Probability Calculator Test 2 Failure

Tell us what’s happening:

This is the last challenge of “Scientific Computing With Python”

The only test failure I am getting on my code is this.

FAIL: test_hat_draw (test_module.UnitTests)
----------------------------------------------------------------------
Traceback (most recent call last):
  File "/home/runner/boilerplate-probability-calculator/test_module.py", line 16, in test_hat_draw
    self.assertEqual(actual, expected, 'Expected hat draw to return two random items from hat contents.')
AssertionError: Lists differ: ['red', 'red'] != ['blue', 'red']

First differing element 0:
'red'
'blue'

- ['red', 'red']
?   ^ -

+ ['blue', 'red']
?   ^^^
 : Expected hat draw to return two random items from hat contents.

----------------------------------------------------------------------
Ran 3 tests in 0.052s

FAILED (failures=1)

Running draw() outside of the test modules confirms that the results are (pseudo-)random despite what the tests say, but evidently it’s not the “right” kind of random. Which randomization method does the test module prefer?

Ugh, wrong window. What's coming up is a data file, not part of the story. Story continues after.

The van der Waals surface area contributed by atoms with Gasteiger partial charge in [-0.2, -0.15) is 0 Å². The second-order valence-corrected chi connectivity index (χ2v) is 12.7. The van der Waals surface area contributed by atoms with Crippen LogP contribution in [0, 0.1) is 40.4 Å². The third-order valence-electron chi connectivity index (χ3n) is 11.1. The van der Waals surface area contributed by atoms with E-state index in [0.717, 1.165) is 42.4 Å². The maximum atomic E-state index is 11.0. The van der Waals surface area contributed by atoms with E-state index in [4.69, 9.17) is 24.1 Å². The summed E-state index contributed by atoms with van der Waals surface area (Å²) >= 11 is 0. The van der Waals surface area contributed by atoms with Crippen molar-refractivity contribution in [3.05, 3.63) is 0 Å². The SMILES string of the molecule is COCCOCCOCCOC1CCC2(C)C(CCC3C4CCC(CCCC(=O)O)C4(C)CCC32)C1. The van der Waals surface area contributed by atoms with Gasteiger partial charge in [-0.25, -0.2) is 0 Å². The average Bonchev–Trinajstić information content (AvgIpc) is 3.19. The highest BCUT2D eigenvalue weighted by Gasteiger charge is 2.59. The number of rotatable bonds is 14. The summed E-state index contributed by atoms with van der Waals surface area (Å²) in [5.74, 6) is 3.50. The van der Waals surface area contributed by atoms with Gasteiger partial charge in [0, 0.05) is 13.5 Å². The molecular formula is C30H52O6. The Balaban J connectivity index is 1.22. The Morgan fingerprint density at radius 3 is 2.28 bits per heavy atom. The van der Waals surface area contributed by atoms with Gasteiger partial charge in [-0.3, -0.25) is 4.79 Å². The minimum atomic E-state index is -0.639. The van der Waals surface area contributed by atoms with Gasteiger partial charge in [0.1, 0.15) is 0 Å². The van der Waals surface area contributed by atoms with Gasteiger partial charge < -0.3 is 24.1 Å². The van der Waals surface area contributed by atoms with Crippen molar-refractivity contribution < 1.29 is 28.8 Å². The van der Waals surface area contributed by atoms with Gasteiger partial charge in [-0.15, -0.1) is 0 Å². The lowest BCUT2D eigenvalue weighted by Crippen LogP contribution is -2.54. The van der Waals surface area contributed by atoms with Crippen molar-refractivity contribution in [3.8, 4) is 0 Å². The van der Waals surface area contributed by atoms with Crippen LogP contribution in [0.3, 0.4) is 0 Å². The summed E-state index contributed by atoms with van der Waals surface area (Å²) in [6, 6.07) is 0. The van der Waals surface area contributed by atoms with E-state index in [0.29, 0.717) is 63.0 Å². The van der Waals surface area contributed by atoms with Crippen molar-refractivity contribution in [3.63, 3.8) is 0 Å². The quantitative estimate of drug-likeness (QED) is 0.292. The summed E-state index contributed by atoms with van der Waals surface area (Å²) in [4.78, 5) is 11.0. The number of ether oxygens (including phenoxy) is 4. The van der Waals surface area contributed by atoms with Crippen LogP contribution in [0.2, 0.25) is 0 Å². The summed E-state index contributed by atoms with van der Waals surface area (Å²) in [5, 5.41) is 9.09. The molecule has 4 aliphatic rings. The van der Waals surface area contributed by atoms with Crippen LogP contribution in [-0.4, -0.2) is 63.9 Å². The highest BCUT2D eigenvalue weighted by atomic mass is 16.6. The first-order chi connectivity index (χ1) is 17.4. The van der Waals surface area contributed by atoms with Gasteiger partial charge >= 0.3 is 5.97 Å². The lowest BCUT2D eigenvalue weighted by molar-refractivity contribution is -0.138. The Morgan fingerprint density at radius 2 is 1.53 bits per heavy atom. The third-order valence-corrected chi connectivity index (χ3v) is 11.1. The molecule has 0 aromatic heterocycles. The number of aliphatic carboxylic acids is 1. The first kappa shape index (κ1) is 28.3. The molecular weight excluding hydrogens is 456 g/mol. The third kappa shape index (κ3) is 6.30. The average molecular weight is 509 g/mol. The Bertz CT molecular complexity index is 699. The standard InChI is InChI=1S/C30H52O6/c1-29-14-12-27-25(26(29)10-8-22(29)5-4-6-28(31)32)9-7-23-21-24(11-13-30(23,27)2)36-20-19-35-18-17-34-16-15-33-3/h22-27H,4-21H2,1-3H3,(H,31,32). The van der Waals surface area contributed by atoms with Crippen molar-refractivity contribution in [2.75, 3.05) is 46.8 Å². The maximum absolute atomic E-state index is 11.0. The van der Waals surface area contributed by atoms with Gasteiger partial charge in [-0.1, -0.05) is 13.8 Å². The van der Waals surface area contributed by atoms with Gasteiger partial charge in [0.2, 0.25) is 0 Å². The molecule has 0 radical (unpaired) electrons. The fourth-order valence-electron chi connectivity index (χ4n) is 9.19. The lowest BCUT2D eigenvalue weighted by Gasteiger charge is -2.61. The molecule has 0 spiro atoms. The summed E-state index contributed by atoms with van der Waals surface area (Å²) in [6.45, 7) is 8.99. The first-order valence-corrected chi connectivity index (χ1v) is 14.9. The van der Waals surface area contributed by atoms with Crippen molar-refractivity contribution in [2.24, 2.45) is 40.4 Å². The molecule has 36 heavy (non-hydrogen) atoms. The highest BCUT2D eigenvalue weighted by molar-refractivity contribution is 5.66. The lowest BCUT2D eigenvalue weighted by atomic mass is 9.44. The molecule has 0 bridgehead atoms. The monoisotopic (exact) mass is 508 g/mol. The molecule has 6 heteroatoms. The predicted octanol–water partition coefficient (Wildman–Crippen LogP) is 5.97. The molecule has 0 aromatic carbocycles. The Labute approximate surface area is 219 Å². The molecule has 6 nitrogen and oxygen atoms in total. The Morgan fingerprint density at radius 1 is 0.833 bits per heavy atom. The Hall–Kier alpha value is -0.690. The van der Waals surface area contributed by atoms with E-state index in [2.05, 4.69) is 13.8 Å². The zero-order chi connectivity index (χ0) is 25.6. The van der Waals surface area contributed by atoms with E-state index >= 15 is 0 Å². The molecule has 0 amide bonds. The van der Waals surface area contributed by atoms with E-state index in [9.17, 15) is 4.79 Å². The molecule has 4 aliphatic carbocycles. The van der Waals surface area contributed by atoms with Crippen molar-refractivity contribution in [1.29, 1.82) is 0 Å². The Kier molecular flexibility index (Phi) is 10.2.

Your code so far

Here is the replit.

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Challenge: Probability Calculator

Link to the challenge:

I think random.choice() should work, though I used random.randint().

Yes! Popping element n where n is determined by random.randint() gives the random results demanded by the test module.

In my opinion, this challenge should be revised to allow multiple paths to a correct method, including the more realistic random.sample(), which is written specifically for experiments like this.

But anyway, thank you for your help.

Really? It haven’t worked for me. I changed my code for:

removed = []
for i in range(quant_balls):
            n = random.randint(1,quant_balls)
            removed.append(self.contents.pop(n-1))

I tried sample() (my first choice), then shuffle(), now randint().
I think this test is simply wrong. If the balls are drawn randomly, they should be allowed to be in any order and still pass the test.
Besides, with this hat (red=5, blue=2), there is no guarantee we’ll get exactly one blue and one red. The test makes no sense to me at all.
Anyone else? Any hint on how to solve this?

Oh, boy. I love you!!!
But I still think this is a non-sensical test…